Post # 1
We’re operating on something of a tight budget, but really don’t want to trim our guest list, so we’re trying to keep catering at UNDER $15 a head (after gratuities, taxes, etc.). About half our crowd will be of the conservative, older type, but we’d like to have dancing at the reception, ideally. We’re also hoping for about 30% of our guests to come in from out of town, and want it to be worth their while (probably going to have some ‘hang out’ events the day before the wedding for them).
Which of these do you think sounds most appealing for a reception?
1) Not really feeding them at all seems like the most economical choice, but feels kind of … cheap. We’d do some finger foods but mostly the focus would be the cake. We’d still do a first dance and Father/Daughter Mother/Son dances, cake cutting, etc. Kind of go retro, you know?
2) A simple fare dinner, just buffet style sandwiches and soups catered, no alcohol, let the party linger into the evening with dancing, etc.
3) Nix the whole ‘sit down and eat’ idea in favor of scattered couches, stand-at tables, and a bar, late in the evening (I think my grandma would have a fit, but I think it could be pretty chic if done well)
No matter what, I’ll be making SURE people know what to expect ahead of time, as I don’t want to leave them hungry. 🙂
Post # 3
How about a dessert buffet for your evening reception? I will tell you this though (which you probably already know), if you are trying to trim reception costs-alchohol can be very expensive-or you can go with more simple fair like beer and wine. If you do decide to do the late afternoon thing, what about a baked potato bar or something similar to that? Really good potato soup with assorted topppings to go along with sandwiches?
It depends on what you are going for as far as your reception goes-FI and I talked about afternoon tea (a bit retro-cake, finger sandwiches, nuts, cake, punch, etc.), we talked about tables set up family style with platters of fried chicken, bowls of potato salad, etc to pass with drinks in mason jars and we finally settled on brunch bc its fun, most people love it, breakfast food is fairly inexpensive and we are at a place in our lives (pushing 40) where most of our friends have kids (some are prolific-having 2, 3, 4 kids) and we wanted families to be comfortable and the kids to feel welcome and to eat.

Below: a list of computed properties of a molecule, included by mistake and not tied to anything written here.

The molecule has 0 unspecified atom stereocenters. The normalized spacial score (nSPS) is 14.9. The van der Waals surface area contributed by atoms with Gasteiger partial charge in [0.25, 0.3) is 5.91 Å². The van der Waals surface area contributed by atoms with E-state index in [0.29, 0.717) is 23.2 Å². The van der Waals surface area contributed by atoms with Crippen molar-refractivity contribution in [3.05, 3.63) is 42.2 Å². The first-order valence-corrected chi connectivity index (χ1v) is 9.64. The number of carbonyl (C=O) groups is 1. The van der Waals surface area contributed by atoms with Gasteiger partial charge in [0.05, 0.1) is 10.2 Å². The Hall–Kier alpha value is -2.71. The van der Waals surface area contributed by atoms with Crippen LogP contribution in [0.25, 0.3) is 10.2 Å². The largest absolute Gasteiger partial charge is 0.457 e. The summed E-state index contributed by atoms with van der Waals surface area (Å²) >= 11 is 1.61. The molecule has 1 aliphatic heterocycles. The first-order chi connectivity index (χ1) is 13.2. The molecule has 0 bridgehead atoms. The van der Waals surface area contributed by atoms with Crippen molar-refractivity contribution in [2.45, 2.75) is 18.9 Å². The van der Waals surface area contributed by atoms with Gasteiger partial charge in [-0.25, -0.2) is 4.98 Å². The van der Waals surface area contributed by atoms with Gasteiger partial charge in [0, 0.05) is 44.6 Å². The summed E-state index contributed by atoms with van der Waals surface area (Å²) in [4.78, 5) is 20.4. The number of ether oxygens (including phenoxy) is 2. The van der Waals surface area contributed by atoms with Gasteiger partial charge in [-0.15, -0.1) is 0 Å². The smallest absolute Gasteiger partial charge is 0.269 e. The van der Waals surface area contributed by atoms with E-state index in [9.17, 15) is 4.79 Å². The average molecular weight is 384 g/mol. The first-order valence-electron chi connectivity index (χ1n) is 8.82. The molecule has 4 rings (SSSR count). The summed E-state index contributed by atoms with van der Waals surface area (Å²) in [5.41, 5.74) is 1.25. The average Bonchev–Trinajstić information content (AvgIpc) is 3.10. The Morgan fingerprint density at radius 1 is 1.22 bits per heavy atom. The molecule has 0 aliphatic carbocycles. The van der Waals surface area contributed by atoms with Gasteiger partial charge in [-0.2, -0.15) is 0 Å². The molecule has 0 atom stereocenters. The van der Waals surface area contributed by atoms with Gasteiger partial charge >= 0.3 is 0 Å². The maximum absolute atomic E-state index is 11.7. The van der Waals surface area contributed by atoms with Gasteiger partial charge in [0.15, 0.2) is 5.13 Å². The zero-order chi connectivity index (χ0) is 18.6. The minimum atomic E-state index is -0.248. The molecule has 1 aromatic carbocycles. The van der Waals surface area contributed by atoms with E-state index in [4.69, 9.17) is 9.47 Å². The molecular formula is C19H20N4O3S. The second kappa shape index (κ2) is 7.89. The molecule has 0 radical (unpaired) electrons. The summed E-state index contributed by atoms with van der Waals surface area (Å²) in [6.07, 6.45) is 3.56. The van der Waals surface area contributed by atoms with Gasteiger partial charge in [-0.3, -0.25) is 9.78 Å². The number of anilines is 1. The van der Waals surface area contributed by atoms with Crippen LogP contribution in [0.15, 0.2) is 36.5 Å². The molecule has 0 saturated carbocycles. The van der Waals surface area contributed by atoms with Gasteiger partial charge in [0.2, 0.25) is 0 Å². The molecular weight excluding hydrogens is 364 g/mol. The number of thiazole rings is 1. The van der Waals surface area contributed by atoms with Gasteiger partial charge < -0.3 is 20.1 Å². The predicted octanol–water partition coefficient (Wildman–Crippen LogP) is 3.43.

Up to you-also maybe discuss your post-wedding plans-leaving right away? Spending your wedding night in town and then coming home the next day and then leaving for your honeymoon? That also affected our reception idea-we are driving to Tennessee, so broke the drive up-going to Toccoa from SW Georgia on our wedding day-an 11 am wedding will allow us to arrive there for a late dinner and then driving on up to Tennessee on Sunday late morning, getting there in time for our late aftrernoon check in-pick up our keys and find our cabin in daylight.
Just some ideas to help you decide.
Post # 4
How about a brunch reception and wedding at 11 am followed by 12 pm brunch?
That’s very economical! No alcohol is needed either. Also can be very elegant.
Post # 5
The only thing with the 7pm is that you should have some food other than cake if you are having drinks, hors d’oeuvres or something.
Post # 6
I like the 7pm one, but around that time, people might show up without dinner and be hungry.. I agree that some food should be provided, even just some snacks or something to nibble on. If you can’t have food for for 7pm nad must leave it as is, then I’d go for the 3:30pm option.
Post # 7
Okay, here’s the deal with the 7pm option: in my small town ish midwest hometown, where we’re getting married, pretty much EVERYONE eats dinner at 5:30 on the dot. It drives me crazy, personally. I’m one of those people who rolls around to 6 or 6:30 and is like, “Oh, I should go to the market and get some fresh veggies to make dinner….” haha.
OOTers might assumed there’d be food, but locals wouldn’t. Plus I’m going to put the info on the invite 🙂 Finger foods… we MIGHT be able to swing that, depending on the bar sitch.
I am sensing another poll… soon.
Post # 8
Okay I think that any of these three options will be good, and I don’t think you need to worry about them looking “cheap.”
The only problem I’m seeing is the dancing/alcohol situation. It is REALLY hard to get people to dance in the afternoon, so I feel like you won’t get the dancing you want unless you do a night time reception. However, I would be very concerned about serving alcohol at the night reception and not serving “real” food. sugar + alcohol + dancing + no food, to me, seems like a recipe for people getting too drunk. Although I guess if there is no one on your guest list who you are concerned about drinking too much, it is not a problem. 🙂
My suggestion would be to do 7pm ceremony, and add appetizers if you can afford it. If you can’t, I would do the soup/sandwich buffet and skip the alcohol at night.
Post # 9
As long as you are clear, you will be fine. I like the idea of a cake and cocktails reception or a brunch reception (which would be super cheap – just offer mimosas and brunch).